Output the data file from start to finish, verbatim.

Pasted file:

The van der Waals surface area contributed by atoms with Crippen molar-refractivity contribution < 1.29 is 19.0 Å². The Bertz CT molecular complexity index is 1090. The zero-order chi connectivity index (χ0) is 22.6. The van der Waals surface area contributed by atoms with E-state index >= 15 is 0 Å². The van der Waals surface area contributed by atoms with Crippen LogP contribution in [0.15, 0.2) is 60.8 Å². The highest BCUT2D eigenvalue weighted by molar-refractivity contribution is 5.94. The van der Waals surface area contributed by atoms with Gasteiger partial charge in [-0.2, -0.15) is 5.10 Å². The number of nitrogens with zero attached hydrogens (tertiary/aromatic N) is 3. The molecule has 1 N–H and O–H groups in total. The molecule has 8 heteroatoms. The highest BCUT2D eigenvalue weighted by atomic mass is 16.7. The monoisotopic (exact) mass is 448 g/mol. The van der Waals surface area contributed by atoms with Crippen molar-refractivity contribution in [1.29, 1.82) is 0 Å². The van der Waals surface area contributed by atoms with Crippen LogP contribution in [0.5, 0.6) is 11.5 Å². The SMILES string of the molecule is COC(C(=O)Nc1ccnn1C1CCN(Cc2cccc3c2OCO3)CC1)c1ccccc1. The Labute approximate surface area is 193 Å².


The van der Waals surface area contributed by atoms with Crippen molar-refractivity contribution < 1.29 is 19.0 Å². The Bertz CT molecular complexity index is 1090. The zero-order chi connectivity index (χ0) is 22.6. The van der Waals surface area contributed by atoms with E-state index >= 15 is 0 Å². The van der Waals surface area contributed by atoms with Crippen LogP contribution in [0.15, 0.2) is 60.8 Å². The highest BCUT2D eigenvalue weighted by molar-refractivity contribution is 5.94. The van der Waals surface area contributed by atoms with Gasteiger partial charge in [-0.2, -0.15) is 5.10 Å². The number of nitrogens with zero attached hydrogens (tertiary/aromatic N) is 3. The molecule has 1 N–H and O–H groups in total. The molecule has 8 heteroatoms. The highest BCUT2D eigenvalue weighted by atomic mass is 16.7. The monoisotopic (exact) mass is 448 g/mol. The van der Waals surface area contributed by atoms with Crippen molar-refractivity contribution in [1.29, 1.82) is 0 Å². The van der Waals surface area contributed by atoms with Crippen LogP contribution in [0.5, 0.6) is 11.5 Å². The SMILES string of the molecule is COC(C(=O)Nc1ccnn1C1CCN(Cc2cccc3c2OCO3)CC1)c1ccccc1. The Labute approximate surface area is 193 Å².